Buying a Ballet Tutu
A tutu is a ballet skirt that usually consists of multiple layers of thin fabric. They’ve been around since the early 1900s, originating from the bell-shaped romantic dresses of the 1800s. Some tutus are the simple, traditionally pink skirts often seen on television. Other tutus are voluminous masterpieces of several colors and fabrics, designed for a specific part in a play or for a one-time photo shoot. Since the 1900s, the original tutu has undergone tweaks and several different types of tutus, including the platter tutu, classical pancake tutu, and the Karinska tutu.
It’s necessary to know the skirt’s purpose; a tutu required for ballet practice might be drastically different from the one required for a ballet performance.
Tutus can be purchased in costume stores, dance outfitter shops, and online at websites like eBay. Dancers should ask their instructors for a description of the required outfits and advice on where to purchase them. Some ballet schools might require students to purchase supplies directly from them.
A romantic tutu is a knee-length or longer skirt. It has a long flowing skirt made of several layers of tulle and is a A three-quarter length and bell shaped skirt. The hemline falls between the knee and the ankle. The romantic tutu is free flowing to emphasize lightness, to suit the quality of the romantic ballets such as “Giselle”. There are two types of romantic tutus-one that starts at the waist and one with a dropped waist and basque called a romantic tutu.They’re generally quite modest and perfect for photos. Due to the length, the dancer can splay her skirt out when in a sitting position and the skirt will swish with the dancers movements.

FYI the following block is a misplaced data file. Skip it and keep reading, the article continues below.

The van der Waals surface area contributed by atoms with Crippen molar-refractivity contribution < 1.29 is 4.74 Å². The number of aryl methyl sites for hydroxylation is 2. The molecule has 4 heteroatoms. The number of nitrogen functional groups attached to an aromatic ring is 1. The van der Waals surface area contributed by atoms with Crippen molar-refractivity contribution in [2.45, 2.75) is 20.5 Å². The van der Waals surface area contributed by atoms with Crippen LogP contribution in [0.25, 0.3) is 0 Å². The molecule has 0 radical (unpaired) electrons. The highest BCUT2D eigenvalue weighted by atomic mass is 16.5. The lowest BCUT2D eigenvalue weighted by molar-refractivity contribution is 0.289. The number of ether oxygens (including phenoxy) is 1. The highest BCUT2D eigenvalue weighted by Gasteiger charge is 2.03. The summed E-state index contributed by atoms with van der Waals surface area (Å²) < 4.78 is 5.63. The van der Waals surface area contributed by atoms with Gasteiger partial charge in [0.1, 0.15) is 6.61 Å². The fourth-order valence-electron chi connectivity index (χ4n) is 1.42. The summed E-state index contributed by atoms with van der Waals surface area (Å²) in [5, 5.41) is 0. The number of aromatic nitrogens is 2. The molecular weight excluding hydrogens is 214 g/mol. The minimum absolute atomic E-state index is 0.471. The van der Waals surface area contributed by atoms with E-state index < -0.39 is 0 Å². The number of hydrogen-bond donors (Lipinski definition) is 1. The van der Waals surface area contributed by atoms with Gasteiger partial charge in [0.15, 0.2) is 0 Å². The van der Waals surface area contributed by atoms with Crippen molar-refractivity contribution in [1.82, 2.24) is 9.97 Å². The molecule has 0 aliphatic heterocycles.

Classical Pancake Tutu
The classical pancake tutu lives up to its name by resembling a pancake when worn. Its skirt extends straight out from the wearer’s hips, usually not dipping downward much. It’s usually quite short and thin.
The Russian Tutu (Kirov) is more tightly tacked and flatter in appearance.
The English Tutu slopes gently from the High Hip-line and the net is tacked slightly looser so giving it a much softer fluffier look.
Often worn for Sugar plum Fairy and Odette and many other Classical ballets.